your own colt
Problems, part 2
Actors, part 3
Cold Backed Horse
Sense, Horse Sense
to Work Carefully
your "Good Stuff"
Eyes on the Prize
the Unexpected, 1
the Unexpected, 2
a Better Color?
of the Herd
A Good Night's Sleep
Alternative Therapies, Part One
Alternative Therapies, Part Two
Get the Most out of a Clinic
Blanket or No Blanket?
One of the more misunderstood aspects of horse training
is the idea that practice and repetition are necessary for
the horse to learn. We are told to “end on a good note” when
working with our horses, and it’s easy to misunderstand
that to mean repeating something – especially something
that is not going well – until we (or our horses) get
it right. This seldom works. If we are trying to do something
with our horses and it’s not going well, the situation
usually gets worse – more frustrating and exhausting – and
we fail to get that “good note” where we can
quit. Getting caught up in this spiral can be very detrimental
to both the horse’s training and the rider’s
Horses learn quickly from positive reinforcement, and the
most positive experience that the horse has is the release
of pressure. If we are teaching the horse a basic cue, moving
away from the pressure of our leg, for example, the horse
will learn to move off sooner if we release the pressure
of our heel in his side the instant we feel him move away.
The horse will quickly associate moving away with the reward.
As this cue becomes more consistent, we can repeat the cue
to combine the movements. The leg yield across the width
of the arena is not one maneuver with one cue, but a long
series of small cues with releases in between (not to mention
the rider reacting to other aspects of the maneuver, such
as forward motion or placement of the shoulders or hindquarters).
Unfortunately for horses, humans like to practice. We tend
to approach a training session with some big goal such as
doing ten perfect circles or five good stops. This kind of
thinking tends to take us away from the communication with
the horse that can jump our training way ahead. I remember
watching a great trainer get out a young colt he was starting,
warming up slowly and finally trotting around for a short
while. When the trainer asked the colt for a stop along the
rail, the colt happened to drop his hindquarters and give
an above-average stop. The trainer sat there a moment, then
dismounted and put the colt away. He’d ridden for maybe
fifteen minutes. Did it take self control and an awareness
of a training opportunity for the trainer to quit when he
did? Certainly. Did he “end on a good note?” Absolutely!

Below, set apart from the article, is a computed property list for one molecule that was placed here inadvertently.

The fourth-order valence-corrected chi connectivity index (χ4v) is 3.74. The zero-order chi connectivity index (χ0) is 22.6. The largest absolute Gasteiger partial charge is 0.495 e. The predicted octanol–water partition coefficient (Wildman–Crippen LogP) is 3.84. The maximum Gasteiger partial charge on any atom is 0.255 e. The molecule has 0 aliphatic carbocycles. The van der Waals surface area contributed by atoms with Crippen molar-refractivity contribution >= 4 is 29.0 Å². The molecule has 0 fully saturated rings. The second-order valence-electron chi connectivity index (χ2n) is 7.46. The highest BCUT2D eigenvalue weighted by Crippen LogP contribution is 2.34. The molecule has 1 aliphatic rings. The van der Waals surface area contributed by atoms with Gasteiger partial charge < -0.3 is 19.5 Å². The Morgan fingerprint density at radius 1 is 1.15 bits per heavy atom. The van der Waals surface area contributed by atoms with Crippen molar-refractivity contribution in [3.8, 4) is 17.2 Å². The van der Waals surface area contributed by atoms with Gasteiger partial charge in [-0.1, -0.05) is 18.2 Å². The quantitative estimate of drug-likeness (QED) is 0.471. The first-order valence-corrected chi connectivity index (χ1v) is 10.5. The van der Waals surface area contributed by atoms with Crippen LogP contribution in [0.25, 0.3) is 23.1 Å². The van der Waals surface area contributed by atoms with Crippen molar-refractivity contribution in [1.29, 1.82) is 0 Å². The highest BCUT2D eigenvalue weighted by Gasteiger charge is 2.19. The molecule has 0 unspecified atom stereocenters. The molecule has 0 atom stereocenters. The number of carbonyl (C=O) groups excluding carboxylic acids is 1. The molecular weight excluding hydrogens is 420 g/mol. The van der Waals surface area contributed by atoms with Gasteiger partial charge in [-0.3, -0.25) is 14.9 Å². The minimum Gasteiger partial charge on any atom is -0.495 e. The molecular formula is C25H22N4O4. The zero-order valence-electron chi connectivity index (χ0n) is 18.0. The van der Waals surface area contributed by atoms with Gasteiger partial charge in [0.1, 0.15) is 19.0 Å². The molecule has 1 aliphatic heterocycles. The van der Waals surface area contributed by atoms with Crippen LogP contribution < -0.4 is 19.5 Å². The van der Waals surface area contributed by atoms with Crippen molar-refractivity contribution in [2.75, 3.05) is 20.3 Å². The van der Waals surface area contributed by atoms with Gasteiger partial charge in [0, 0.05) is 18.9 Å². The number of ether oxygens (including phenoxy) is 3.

If he had decided to do four more stops, would they have
likely been as good quality as that first one? Probably not ….
And there would go his chance to end on the good note. Did
that colt get a reward for trying extra hard that day? I
know that this trainer was well known for how his horses
stopped, and for how calm and confident they were. He made
it easy for the horses to learn each small cue with confidence,
so that as the horse’s education progressed, he could
string those small cues together and end up with a winning
performance as a hackamore or bridle horse.
For riders to develop the balance and coordination to be
skilled horsemen, they do have to practice. The more time
one spends on horses the better that feel and rhythm are
developed, but the riding time can (and should) be relaxed.
Long trail rides, working on a variety of skills and avoiding
the repetition that dulls up our horses also teaches the
rider to be well rounded. Riders should always be looking
for that training opportunity when the horse offers up a
better response to our cues and we have the chance to reward
him. If the rider is too focused on practicing one thing,
she might miss completely an opportunity to teach something
The trainer I mentioned earlier? His horses
were the most versatile, well broke horses I’ve ever ridden. If you asked him
what a certain horse was in training for, he might answer that
it was a Futurity horse, or that it was going to be a Bridle
Horse. But if I ask what he was going to work on with a particular
horse that day, and he would think for a moment before answering, “Well,
I’m just going to ride him around a little.” Good
training is seeing the big picture while watching for the
Eraldi of Eraldi Training in Potter Valley, specializes
in Pleasure, Showmanship and Equitation events. She can be
contacted at 707-743-1337, or by e-mail firstname.lastname@example.org.
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